Gary Morano, a 65 year old Boy Scout volunteer, was arrested Tuesday morning for allegedly possessing 75 images of child pornography. The images are said to depict children between 6 and 10 years of age.
Bond has been set in the amount of $750,000 or $10,000 per count. However, Morano might be eligible for a bond reduction.
My law firm handles bond reduction hearings all the time. When bond is set, a magistrate judge will usually set a standard bond and determine only if probable cause exists to support the arrest.
However, when my firm is hired by people who remain incarcerated due to excessive bonds, we are often times able to present evidence that supports a reduction to a much more affordable amount. In fact, it is very common for bond amounts in the hundreds of thousands of dollars to be reduced to the tens of thousands of dollars.
In Morano’s case, while the charges are very serious, a bond in the amount of $30,000-$50,000 may be reasonable , depending on the nature of the images.
When a judge is presented with a motion to reduce bond, he or she will want to know if the defendant poses any unique flight risk, is a danger to the community, and how serious the defendant’s case is.
To make this determination, a judge will look at the facts of the case, the defendant’s criminal history, and determine if the defendant has any ties to the community.
According to news reports, Morano was arrested in 1987 for a misdemeanor that was later dropped by prosecutors. I am confidant that this arrest will have little to no bearing on this case.
A judge will also consider what ties, if any, Morano has to the community. The stronger his ties, the lesser a flight risk he will be considered and consequentially, the lower his bond will be. Therefore, if Morano owns any real estate in South Florida, has family members who live locally, or maintains a business or regular employment nearby, a judge will feel more comfortable when lowering bond because Morano he has many reasons to stay in town and not flee justice.
Regardless, the judge’s primary concern will be to protect the public. For this reason, many judges require defendants to wear electronic monitors and remain on house arrest when bond is reduced. While Morano’s judge may allow him to work while on house arrest, a strict curfew would be enforced.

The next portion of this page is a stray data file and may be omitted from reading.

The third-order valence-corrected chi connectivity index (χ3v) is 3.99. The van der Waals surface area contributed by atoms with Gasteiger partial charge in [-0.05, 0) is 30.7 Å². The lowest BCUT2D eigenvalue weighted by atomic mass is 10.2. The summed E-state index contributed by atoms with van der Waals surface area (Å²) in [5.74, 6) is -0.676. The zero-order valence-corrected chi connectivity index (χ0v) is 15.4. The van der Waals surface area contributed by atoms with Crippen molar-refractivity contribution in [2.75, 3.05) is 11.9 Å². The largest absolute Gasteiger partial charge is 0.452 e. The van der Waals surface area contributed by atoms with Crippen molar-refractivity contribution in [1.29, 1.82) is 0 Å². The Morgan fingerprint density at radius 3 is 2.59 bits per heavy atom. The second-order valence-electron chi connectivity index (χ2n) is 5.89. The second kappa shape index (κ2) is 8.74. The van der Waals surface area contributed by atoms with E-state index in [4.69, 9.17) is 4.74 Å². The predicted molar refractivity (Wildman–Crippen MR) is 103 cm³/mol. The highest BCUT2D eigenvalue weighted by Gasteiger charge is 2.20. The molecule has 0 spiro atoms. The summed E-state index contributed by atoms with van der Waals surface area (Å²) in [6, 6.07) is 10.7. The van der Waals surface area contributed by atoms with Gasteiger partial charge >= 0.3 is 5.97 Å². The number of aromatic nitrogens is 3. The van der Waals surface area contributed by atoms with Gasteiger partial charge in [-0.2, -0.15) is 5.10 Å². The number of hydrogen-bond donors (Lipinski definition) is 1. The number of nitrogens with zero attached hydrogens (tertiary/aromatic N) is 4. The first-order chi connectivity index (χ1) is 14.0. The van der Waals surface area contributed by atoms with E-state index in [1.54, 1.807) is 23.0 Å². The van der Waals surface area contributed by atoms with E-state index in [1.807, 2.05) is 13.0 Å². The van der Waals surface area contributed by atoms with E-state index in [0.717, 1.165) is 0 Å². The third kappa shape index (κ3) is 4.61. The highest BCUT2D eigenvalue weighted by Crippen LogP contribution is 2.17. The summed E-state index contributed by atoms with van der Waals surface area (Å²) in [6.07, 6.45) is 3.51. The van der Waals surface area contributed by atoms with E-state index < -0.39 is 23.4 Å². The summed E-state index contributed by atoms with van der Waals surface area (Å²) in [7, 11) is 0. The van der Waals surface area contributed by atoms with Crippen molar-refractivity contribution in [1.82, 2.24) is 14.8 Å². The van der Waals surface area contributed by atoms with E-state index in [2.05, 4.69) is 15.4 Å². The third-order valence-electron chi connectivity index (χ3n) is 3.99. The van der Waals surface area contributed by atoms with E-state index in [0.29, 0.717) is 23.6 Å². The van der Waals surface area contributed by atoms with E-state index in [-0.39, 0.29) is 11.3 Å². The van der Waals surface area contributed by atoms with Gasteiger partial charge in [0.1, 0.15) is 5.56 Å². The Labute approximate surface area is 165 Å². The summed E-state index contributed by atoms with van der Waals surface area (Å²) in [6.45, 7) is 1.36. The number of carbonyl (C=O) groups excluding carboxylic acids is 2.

Insofar as the remainder of his case is concerned, Morano is facing a maximum penalty of five years in prison per count or three hundred and seventy-five years total. While no exact prediction can be made, prosecutors normally offer ten years as a plea bargain just to start.
If Morano went to trial and lost, prosecutors would likely ask the judge to sentence him to 25 years in prison.
When it comes to defending Morano’s case, a number of questions must be asked and answered by an experienced defense lawyer. First, how did police investigators learn that Morano had these images on his computer?
Did they make this discovery by conducting an illegal search? Did they illegally snoop into Morano’s computer without a warrant? If so, any evidence obtained by law enforcement, including the explicit images, may be thrown out by a judge, forcing prosecutors to drop the whole case.
If Morano consented to the search, was he already in custody and advised of his rights when police asked him for permission? Or, did police do the search and then ask for consent? Believe it or not, this is a VERY common practice and the timing of consent makes a big difference.
Second, was Morano’s statement to police made while in custody? If so, was he properly advised of his Miranda warnings? If he was not properly advised of his rights, the statement may be thrown out by a judge, creating a big problem for prosecutors.
At the end of the day, Morano will be bested served by hiring a defense lawyer who knows how to scour over every detail of this case and uncover its hidden defenses. Such defenses may make the difference in a case this serious.